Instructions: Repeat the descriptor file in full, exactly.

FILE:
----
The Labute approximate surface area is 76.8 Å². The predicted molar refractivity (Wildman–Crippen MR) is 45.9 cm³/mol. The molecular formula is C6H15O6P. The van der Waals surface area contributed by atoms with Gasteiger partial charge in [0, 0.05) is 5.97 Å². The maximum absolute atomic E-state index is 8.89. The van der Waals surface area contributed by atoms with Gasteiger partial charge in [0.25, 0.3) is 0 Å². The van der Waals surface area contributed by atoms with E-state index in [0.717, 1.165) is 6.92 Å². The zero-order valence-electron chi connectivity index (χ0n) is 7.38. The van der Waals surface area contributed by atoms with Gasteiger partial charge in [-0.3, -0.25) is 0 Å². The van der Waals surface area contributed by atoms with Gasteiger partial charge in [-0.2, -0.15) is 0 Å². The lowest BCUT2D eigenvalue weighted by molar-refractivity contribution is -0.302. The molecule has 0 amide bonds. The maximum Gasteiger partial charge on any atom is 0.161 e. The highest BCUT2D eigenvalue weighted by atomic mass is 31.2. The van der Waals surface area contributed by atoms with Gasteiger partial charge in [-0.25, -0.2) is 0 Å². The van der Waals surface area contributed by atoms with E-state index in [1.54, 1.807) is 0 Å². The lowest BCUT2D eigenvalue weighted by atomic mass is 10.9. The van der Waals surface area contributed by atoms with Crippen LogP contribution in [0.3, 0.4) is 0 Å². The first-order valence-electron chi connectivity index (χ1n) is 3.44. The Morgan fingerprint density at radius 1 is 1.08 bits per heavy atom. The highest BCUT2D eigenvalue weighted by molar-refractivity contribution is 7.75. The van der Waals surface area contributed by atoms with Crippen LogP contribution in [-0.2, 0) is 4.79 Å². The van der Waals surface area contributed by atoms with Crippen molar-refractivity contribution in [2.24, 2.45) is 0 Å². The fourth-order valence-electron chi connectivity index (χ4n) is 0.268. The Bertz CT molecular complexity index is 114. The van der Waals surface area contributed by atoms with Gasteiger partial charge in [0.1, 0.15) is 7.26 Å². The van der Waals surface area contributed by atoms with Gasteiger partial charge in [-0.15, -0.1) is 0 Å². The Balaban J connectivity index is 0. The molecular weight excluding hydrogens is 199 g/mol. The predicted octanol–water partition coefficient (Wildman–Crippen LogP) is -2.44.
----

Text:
The Labute approximate surface area is 76.8 Å². The predicted molar refractivity (Wildman–Crippen MR) is 45.9 cm³/mol. The molecular formula is C6H15O6P. The van der Waals surface area contributed by atoms with Gasteiger partial charge in [0, 0.05) is 5.97 Å². The maximum absolute atomic E-state index is 8.89. The van der Waals surface area contributed by atoms with Gasteiger partial charge in [0.25, 0.3) is 0 Å². The van der Waals surface area contributed by atoms with E-state index in [0.717, 1.165) is 6.92 Å². The zero-order valence-electron chi connectivity index (χ0n) is 7.38. The van der Waals surface area contributed by atoms with Gasteiger partial charge in [-0.3, -0.25) is 0 Å². The van der Waals surface area contributed by atoms with Gasteiger partial charge in [-0.2, -0.15) is 0 Å². The lowest BCUT2D eigenvalue weighted by molar-refractivity contribution is -0.302. The molecule has 0 amide bonds. The maximum Gasteiger partial charge on any atom is 0.161 e. The highest BCUT2D eigenvalue weighted by atomic mass is 31.2. The van der Waals surface area contributed by atoms with Gasteiger partial charge in [-0.25, -0.2) is 0 Å². The van der Waals surface area contributed by atoms with E-state index in [1.54, 1.807) is 0 Å². The lowest BCUT2D eigenvalue weighted by atomic mass is 10.9. The van der Waals surface area contributed by atoms with Crippen LogP contribution in [0.3, 0.4) is 0 Å². The first-order valence-electron chi connectivity index (χ1n) is 3.44. The Morgan fingerprint density at radius 1 is 1.08 bits per heavy atom. The highest BCUT2D eigenvalue weighted by molar-refractivity contribution is 7.75. The van der Waals surface area contributed by atoms with Crippen LogP contribution in [-0.2, 0) is 4.79 Å². The van der Waals surface area contributed by atoms with Crippen molar-refractivity contribution in [2.24, 2.45) is 0 Å². The fourth-order valence-electron chi connectivity index (χ4n) is 0.268. The Bertz CT molecular complexity index is 114. The van der Waals surface area contributed by atoms with Gasteiger partial charge in [0.1, 0.15) is 7.26 Å². The van der Waals surface area contributed by atoms with Gasteiger partial charge in [-0.15, -0.1) is 0 Å². The Balaban J connectivity index is 0. The molecular weight excluding hydrogens is 199 g/mol. The predicted octanol–water partition coefficient (Wildman–Crippen LogP) is -2.44.